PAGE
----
A horde of 108,000 Roman coins discovered in Libya have undergone resoration. The coins were found in 1981 and were in such poor condition that it was only due to recent technological advances that they were able to be restored now.
Now Italy’s Institute for Technologies Applied to Cultural Heritage (ITABC) has acquired the means to do it, using instruments such as the DPAA (Deep Proton Activation Analysis), a non-invasive analysing tool.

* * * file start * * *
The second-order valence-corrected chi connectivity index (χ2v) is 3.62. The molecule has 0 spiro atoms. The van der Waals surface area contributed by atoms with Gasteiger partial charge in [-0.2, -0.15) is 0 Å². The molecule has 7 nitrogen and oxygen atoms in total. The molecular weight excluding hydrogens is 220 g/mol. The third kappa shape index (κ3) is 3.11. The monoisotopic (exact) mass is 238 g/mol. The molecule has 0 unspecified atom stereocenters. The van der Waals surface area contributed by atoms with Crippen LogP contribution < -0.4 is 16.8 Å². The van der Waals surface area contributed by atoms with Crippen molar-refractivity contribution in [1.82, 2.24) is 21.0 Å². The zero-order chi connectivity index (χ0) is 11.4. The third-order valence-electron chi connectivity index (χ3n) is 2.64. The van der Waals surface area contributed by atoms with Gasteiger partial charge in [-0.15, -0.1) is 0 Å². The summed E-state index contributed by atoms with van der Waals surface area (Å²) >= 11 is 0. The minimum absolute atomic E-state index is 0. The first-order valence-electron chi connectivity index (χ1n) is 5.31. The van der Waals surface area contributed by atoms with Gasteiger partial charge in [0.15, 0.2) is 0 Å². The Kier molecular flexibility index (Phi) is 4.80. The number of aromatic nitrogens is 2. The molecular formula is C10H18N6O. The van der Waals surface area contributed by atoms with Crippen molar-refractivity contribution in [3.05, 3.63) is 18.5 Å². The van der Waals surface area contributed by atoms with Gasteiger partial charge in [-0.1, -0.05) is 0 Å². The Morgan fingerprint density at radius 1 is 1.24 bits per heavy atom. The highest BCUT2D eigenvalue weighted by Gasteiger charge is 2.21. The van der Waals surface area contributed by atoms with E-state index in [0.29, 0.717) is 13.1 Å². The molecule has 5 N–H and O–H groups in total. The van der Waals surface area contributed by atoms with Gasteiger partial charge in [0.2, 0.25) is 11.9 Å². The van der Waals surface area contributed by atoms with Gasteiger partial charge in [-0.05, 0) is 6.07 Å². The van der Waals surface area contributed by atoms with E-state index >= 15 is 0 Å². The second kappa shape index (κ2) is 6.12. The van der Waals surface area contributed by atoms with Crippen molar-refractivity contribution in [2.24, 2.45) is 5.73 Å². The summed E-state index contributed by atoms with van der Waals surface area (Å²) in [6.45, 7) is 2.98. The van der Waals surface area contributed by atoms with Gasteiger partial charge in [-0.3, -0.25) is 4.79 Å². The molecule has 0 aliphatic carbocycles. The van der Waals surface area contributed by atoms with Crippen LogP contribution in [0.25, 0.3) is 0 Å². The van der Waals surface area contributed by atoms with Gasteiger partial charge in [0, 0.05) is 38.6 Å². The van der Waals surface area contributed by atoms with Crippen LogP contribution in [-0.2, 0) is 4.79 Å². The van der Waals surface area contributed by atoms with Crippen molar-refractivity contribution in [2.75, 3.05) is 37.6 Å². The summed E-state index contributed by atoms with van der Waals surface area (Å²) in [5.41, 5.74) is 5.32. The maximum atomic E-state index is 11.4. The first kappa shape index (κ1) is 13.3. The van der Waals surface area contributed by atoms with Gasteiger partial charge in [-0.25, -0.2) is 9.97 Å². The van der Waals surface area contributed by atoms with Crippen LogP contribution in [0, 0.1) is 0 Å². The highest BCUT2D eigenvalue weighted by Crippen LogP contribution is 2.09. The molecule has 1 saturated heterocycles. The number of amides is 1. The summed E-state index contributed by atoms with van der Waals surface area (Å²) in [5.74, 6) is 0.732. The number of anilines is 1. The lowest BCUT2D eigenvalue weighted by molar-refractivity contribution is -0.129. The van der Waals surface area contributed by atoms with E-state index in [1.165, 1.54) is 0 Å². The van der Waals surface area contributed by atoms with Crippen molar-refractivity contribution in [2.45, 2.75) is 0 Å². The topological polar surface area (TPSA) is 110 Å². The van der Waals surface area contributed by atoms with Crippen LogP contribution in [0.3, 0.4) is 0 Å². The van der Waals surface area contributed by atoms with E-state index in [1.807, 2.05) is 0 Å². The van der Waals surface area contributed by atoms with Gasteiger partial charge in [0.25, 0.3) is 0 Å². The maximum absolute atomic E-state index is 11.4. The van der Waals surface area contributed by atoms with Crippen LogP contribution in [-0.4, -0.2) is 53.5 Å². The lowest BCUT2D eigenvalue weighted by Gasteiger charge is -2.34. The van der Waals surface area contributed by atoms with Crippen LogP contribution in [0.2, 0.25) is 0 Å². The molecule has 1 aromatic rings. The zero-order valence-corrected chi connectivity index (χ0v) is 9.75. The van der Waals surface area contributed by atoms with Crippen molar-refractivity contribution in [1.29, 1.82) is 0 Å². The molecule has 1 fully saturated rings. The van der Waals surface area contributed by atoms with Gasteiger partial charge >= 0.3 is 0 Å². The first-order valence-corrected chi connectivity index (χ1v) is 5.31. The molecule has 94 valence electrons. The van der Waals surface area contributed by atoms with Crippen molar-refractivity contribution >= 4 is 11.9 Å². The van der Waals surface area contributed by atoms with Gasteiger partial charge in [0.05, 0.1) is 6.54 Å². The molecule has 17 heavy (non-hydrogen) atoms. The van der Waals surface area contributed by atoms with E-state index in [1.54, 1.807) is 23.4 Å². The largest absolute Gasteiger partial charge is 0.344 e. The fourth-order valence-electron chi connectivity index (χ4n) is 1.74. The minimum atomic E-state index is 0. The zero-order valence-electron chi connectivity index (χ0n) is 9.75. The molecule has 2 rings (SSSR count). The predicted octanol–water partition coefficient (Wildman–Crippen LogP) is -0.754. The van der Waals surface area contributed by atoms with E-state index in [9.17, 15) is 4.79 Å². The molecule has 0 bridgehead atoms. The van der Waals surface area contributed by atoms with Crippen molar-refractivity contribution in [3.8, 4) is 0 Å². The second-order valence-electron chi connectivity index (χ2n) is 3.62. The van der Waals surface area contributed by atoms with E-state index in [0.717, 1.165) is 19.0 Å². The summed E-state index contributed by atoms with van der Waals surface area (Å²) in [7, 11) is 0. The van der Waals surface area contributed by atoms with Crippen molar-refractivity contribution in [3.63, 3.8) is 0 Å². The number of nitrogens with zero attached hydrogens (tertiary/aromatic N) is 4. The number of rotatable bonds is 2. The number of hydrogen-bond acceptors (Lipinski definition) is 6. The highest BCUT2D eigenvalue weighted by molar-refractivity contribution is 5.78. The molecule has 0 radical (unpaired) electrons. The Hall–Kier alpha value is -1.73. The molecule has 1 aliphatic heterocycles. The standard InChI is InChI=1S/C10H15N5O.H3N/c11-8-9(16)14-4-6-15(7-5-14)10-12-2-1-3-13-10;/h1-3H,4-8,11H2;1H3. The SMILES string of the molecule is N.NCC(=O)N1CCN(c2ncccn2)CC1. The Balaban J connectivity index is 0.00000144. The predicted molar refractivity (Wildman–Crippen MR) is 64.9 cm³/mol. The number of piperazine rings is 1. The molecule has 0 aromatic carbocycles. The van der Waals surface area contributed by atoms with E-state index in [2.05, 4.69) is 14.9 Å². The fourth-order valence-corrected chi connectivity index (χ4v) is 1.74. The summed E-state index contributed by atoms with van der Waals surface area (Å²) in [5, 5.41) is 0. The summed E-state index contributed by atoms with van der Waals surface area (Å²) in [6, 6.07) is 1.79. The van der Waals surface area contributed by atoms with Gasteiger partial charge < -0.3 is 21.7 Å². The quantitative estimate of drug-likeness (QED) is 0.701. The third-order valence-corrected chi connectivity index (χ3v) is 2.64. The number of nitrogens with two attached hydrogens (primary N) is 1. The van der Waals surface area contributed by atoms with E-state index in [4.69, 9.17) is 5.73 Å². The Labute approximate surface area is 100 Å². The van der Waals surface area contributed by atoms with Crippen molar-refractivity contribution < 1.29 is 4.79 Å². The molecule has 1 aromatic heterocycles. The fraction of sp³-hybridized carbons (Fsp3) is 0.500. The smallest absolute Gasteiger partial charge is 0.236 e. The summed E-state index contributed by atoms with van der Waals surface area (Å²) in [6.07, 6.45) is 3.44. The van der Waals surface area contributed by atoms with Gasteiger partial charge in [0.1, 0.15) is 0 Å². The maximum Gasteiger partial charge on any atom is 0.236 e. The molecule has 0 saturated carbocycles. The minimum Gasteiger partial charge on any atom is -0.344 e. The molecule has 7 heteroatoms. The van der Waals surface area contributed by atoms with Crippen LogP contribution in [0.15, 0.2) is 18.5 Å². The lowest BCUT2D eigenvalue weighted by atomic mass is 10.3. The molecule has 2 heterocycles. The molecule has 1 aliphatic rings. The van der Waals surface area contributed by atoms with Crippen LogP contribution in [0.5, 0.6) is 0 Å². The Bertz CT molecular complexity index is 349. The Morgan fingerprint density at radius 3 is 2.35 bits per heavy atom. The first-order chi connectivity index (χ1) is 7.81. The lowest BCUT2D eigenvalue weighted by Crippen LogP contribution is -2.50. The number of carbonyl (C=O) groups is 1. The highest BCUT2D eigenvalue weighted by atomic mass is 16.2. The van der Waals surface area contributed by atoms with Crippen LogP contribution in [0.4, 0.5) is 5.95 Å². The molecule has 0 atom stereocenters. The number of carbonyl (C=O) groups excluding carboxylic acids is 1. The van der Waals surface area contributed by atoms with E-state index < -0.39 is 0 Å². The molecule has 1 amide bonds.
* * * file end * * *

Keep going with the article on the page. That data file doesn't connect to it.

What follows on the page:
Datable to 294-33 AD, the coins have a rare mix of copper, tin and lead alloys with a touch of silver and a silver coating. “It’s the biggest haul of coins not only in the Roman world but probably throughout all antiquity,” said ITABC’s Salvatore Garraffo.